“Productive” being defined as…?

    Comment by Hugh — September 29, 2011 @ 4:04 am

  31. “bet they never voted Labour or green.”

    Probably not. I doubt Serepisos bothered with such nonsense.

    You sound a little upset stevie. Don’t worry, there’ll be another season of the Apprentice. Perhaps Stephen Jennings this time.

    Comment by Guy Smiley — September 29, 2011 @ 7:28 am

  32. Don’t cha hate them dirty wop speculators, bet they never voted Labour or green.

    Wops are Italian. Terry is a Wog.
    At least denigrate people accurately, you fucking troglodyte.

    Comment by Gregor W — September 29, 2011 @ 9:54 am

  33. The “proper” way to build a block of flats involves working out what the flats will sell for, deducting the cost of building, which tells you what you can afford to pay for the land.

    The way property spivs work in a boom is to pay way over the odds in the expectation that inflation will send the resale price up and make their bets come right. This relies on having dodgy lenders like SCF around that will loan money on that sort of proposition.

    Once this is going on, it’s impossible to operate on a sensible basis, because the price of land is inflated. The downside of bankrupcy is pretty minimal – you can live well off family trusts and by calling in favours until the three years are up, so it makes sense to be a dodgy dealer.

    One answer to this would bake to make bankruptcy contagious – if a person or trust is found to be supporting a bankrupt’s lifestyle, they get bankrupted/liquidated. Or you could just jail anyone who goes bust for more than a million until they prove there wasn’t fraud involved.

    Comment by Rich — September 29, 2011 @ 12:02 pm

  34. “One answer to this would bake to make bankruptcy contagious – if a person or trust is found to be supporting a bankrupt’s lifestyle, they get bankrupted/liquidated. Or you could just jail anyone who goes bust for more than a million until they prove there wasn’t fraud involved.”

    Whoa, that proposal has got it all! Making it immoral to support those in need, and a presumption of guilt until innocence is proven!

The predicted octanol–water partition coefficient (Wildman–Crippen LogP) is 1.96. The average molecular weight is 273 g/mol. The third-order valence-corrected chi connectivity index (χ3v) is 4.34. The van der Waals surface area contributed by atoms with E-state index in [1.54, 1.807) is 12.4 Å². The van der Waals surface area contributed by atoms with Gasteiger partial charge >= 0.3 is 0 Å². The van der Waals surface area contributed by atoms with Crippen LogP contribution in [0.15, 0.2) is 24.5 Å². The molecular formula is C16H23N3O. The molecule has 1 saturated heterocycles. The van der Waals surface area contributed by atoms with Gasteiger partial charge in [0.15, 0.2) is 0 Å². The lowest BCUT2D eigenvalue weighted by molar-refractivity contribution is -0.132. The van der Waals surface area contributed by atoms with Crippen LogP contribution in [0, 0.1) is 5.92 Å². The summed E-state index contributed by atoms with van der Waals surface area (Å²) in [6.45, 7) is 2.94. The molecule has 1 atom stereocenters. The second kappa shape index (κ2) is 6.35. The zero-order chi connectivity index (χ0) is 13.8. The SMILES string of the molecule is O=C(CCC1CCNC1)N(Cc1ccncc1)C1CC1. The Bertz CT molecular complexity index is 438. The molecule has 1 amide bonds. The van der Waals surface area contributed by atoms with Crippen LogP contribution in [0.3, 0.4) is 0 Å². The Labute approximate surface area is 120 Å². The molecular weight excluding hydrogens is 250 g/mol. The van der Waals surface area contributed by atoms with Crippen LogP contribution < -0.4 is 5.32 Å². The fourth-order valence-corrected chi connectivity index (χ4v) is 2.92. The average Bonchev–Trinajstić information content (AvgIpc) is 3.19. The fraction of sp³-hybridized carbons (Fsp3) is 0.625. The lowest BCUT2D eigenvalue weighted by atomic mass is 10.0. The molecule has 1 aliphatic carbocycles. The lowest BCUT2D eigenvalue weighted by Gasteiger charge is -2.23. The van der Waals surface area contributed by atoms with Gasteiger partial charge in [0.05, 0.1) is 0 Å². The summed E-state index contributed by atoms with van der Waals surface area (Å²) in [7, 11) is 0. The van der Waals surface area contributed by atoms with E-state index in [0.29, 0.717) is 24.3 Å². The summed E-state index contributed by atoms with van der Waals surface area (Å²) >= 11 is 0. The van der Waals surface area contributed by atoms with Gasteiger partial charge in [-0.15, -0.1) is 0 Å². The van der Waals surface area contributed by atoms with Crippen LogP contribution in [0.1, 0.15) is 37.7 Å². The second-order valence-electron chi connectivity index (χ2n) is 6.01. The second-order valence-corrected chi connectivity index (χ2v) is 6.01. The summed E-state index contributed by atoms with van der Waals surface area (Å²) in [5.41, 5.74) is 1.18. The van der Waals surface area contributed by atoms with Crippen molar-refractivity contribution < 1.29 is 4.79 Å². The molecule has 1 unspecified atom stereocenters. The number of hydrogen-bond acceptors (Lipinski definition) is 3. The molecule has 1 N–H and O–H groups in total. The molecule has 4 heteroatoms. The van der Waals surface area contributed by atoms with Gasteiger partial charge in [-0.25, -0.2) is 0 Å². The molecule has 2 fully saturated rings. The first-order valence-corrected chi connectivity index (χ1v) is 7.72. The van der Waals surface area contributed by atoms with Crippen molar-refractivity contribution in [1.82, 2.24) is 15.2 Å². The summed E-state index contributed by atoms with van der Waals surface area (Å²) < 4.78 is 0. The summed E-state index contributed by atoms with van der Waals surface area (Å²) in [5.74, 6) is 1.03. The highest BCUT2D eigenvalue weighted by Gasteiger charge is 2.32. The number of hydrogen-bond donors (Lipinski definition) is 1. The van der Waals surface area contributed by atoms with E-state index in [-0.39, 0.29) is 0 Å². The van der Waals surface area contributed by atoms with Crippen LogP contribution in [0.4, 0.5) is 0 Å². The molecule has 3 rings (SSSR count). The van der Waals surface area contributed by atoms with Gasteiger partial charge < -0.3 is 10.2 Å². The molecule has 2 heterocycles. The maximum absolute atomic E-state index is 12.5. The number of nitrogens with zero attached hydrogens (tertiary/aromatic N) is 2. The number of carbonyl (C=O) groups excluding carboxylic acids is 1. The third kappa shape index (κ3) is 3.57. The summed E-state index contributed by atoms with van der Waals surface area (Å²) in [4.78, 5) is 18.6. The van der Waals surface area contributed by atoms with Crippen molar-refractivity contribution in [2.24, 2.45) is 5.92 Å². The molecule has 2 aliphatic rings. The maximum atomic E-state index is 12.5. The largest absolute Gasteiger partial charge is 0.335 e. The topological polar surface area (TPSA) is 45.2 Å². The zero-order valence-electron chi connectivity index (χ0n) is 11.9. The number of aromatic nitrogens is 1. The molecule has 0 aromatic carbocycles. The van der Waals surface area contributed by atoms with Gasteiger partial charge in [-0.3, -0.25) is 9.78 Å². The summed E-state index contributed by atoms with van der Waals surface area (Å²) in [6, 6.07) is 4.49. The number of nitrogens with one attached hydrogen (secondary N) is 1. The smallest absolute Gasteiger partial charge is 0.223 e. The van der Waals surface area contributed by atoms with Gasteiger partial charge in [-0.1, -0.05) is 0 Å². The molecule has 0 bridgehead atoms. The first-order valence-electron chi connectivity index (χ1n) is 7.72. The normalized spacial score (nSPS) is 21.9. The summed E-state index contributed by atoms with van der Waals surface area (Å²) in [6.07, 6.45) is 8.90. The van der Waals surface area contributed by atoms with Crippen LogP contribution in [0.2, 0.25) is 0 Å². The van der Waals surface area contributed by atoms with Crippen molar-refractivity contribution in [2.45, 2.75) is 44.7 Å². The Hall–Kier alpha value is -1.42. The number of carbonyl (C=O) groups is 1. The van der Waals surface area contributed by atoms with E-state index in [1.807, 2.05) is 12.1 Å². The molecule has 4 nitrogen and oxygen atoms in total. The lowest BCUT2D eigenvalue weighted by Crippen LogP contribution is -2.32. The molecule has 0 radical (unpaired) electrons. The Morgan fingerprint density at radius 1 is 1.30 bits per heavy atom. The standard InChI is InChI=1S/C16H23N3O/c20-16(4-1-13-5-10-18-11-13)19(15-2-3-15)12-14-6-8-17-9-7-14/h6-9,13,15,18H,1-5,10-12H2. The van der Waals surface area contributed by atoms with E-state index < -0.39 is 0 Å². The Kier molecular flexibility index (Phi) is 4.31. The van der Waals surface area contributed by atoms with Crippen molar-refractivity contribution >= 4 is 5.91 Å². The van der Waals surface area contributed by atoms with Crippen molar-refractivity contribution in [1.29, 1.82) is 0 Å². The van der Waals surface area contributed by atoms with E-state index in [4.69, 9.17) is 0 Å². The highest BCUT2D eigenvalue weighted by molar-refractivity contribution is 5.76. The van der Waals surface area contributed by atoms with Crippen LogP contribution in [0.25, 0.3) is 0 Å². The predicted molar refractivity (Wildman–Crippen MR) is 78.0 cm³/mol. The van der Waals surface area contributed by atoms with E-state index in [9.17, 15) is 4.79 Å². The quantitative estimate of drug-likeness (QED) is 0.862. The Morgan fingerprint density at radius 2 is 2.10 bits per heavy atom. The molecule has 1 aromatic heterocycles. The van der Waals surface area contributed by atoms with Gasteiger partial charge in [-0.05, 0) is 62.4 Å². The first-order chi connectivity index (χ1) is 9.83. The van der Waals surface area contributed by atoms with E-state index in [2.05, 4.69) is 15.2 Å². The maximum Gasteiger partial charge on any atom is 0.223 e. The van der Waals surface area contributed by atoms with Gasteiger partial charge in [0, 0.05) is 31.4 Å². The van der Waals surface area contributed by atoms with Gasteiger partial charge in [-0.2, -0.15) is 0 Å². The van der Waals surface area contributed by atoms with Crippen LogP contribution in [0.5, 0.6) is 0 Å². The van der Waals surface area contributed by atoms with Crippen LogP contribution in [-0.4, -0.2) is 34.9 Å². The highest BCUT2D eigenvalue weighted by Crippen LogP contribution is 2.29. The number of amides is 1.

A lot of bankruptcies are just due to rotten luck. Even if we agree with everything you’ve said about speculators, what % of bankruptcies involve them?

    Comment by Hugh — September 29, 2011 @ 12:58 pm

  35. Bring back debtors prisons I say… :-)

    Also the Pavelitich case seems to be showing that the trust dodge is not as risk free as assumed.

    Comment by insider — September 29, 2011 @ 1:09 pm

  36. Aw, little Guy and Gregor getting their little cotton panties all bunched up :(

    Comment by little_stevie — September 29, 2011 @ 10:07 pm

  37. Gregor W wrote: “At least denigrate people accurately, you fucking troglodyte.”

    great line!

    Comment by Kahikatea — September 29, 2011 @ 10:36 pm

  38. It would be a great line if I was actually denigrating Seripisos and not slighting the retarded commentary that was actually denigrating Seripisos but it isn’t because I wasn’t and they know it and they chose to revert to their usual dick head narrative.

    Comment by little_stevie — September 30, 2011 @ 6:47 am

  39. I could tell when the mdeia billeted him as New Zealand’s answer to Donald Trump that he wasn’t all he was made out to be. Does this country actually have miniature Donalds? I think not.

    Comment by Betty — October 3, 2011 @ 2:30 pm

  40. In note in the above posts the name Clayton Crowe. Who is Clayton Crowe And what did he do?

    Comment by Jason — April 2, 2013 @ 6:04 pm

  41. @raumatibrach a bit late but was just surfing and found this! Very funny if you know his history

    http://www.allhomes.com.au/ah/other/agents/clayton-crowe-re-max-sunstate-realty-paradise-point/1720055711

    Comment by Brendon — January 20, 2014 @ 10:34 am